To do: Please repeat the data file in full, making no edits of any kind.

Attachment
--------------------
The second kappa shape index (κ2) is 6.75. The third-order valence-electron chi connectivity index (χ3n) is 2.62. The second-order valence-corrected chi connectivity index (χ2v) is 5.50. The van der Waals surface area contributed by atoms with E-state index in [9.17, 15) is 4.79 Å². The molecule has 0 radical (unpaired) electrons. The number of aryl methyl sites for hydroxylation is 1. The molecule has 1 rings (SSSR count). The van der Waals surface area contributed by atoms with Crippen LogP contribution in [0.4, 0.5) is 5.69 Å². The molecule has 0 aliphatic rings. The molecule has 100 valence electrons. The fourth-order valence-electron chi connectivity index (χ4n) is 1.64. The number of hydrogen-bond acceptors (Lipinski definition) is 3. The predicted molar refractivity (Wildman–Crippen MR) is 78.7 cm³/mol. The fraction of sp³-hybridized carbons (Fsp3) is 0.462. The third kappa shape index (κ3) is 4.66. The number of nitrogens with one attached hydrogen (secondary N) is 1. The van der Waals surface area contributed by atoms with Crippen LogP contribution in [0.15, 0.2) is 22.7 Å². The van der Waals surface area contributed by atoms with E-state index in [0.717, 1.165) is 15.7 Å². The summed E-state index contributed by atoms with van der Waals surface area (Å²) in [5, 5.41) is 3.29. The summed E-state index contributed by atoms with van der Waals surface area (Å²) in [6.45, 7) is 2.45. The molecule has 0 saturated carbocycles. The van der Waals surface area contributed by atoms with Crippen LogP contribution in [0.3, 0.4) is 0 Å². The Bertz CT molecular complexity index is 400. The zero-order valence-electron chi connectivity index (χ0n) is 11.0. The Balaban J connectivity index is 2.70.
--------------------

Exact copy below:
The second kappa shape index (κ2) is 6.75. The third-order valence-electron chi connectivity index (χ3n) is 2.62. The second-order valence-corrected chi connectivity index (χ2v) is 5.50. The van der Waals surface area contributed by atoms with E-state index in [9.17, 15) is 4.79 Å². The molecule has 0 radical (unpaired) electrons. The number of aryl methyl sites for hydroxylation is 1. The molecule has 1 rings (SSSR count). The van der Waals surface area contributed by atoms with Crippen LogP contribution in [0.4, 0.5) is 5.69 Å². The molecule has 0 aliphatic rings. The molecule has 100 valence electrons. The fourth-order valence-electron chi connectivity index (χ4n) is 1.64. The number of hydrogen-bond acceptors (Lipinski definition) is 3. The predicted molar refractivity (Wildman–Crippen MR) is 78.7 cm³/mol. The fraction of sp³-hybridized carbons (Fsp3) is 0.462. The third kappa shape index (κ3) is 4.66. The number of nitrogens with one attached hydrogen (secondary N) is 1. The van der Waals surface area contributed by atoms with Crippen LogP contribution in [0.15, 0.2) is 22.7 Å². The van der Waals surface area contributed by atoms with E-state index in [0.717, 1.165) is 15.7 Å². The summed E-state index contributed by atoms with van der Waals surface area (Å²) in [5, 5.41) is 3.29. The summed E-state index contributed by atoms with van der Waals surface area (Å²) in [6.45, 7) is 2.45. The molecule has 0 saturated carbocycles. The van der Waals surface area contributed by atoms with Crippen LogP contribution in [0.3, 0.4) is 0 Å². The Bertz CT molecular complexity index is 400. The zero-order valence-electron chi connectivity index (χ0n) is 11.0. The Balaban J connectivity index is 2.70.